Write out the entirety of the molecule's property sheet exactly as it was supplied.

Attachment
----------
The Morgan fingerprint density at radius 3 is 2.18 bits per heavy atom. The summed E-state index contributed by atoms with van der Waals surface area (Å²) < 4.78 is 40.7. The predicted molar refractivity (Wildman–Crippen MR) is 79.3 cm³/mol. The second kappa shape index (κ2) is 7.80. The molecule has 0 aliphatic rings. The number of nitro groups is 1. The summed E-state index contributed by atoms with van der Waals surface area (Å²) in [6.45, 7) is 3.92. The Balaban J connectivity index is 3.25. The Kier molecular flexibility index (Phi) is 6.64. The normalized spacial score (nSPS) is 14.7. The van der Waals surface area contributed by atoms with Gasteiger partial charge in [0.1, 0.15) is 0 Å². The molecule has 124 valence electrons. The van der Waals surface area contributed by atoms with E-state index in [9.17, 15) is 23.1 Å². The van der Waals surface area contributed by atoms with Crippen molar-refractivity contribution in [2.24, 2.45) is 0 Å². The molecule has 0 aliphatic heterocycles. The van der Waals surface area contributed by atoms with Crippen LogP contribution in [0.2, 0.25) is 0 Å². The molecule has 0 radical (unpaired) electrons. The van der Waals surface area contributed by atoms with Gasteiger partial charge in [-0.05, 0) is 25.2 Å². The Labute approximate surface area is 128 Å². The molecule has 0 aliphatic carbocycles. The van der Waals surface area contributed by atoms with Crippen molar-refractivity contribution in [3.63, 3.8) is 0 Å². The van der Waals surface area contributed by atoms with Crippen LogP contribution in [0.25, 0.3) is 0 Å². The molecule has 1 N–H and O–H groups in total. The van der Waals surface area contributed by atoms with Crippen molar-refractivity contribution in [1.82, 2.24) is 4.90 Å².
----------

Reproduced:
The Morgan fingerprint density at radius 3 is 2.18 bits per heavy atom. The summed E-state index contributed by atoms with van der Waals surface area (Å²) < 4.78 is 40.7. The predicted molar refractivity (Wildman–Crippen MR) is 79.3 cm³/mol. The second kappa shape index (κ2) is 7.80. The molecule has 0 aliphatic rings. The number of nitro groups is 1. The summed E-state index contributed by atoms with van der Waals surface area (Å²) in [6.45, 7) is 3.92. The Balaban J connectivity index is 3.25. The Kier molecular flexibility index (Phi) is 6.64. The normalized spacial score (nSPS) is 14.7. The van der Waals surface area contributed by atoms with Gasteiger partial charge in [0.1, 0.15) is 0 Å². The molecule has 124 valence electrons. The van der Waals surface area contributed by atoms with E-state index in [9.17, 15) is 23.1 Å². The van der Waals surface area contributed by atoms with Crippen molar-refractivity contribution in [2.24, 2.45) is 0 Å². The molecule has 0 aliphatic heterocycles. The van der Waals surface area contributed by atoms with Crippen LogP contribution in [0.2, 0.25) is 0 Å². The molecule has 0 radical (unpaired) electrons. The van der Waals surface area contributed by atoms with Gasteiger partial charge in [-0.05, 0) is 25.2 Å². The Labute approximate surface area is 128 Å². The molecule has 0 aliphatic carbocycles. The van der Waals surface area contributed by atoms with Crippen molar-refractivity contribution in [3.63, 3.8) is 0 Å². The van der Waals surface area contributed by atoms with Crippen LogP contribution in [0.25, 0.3) is 0 Å². The molecule has 1 N–H and O–H groups in total. The van der Waals surface area contributed by atoms with Crippen molar-refractivity contribution in [1.82, 2.24) is 4.90 Å².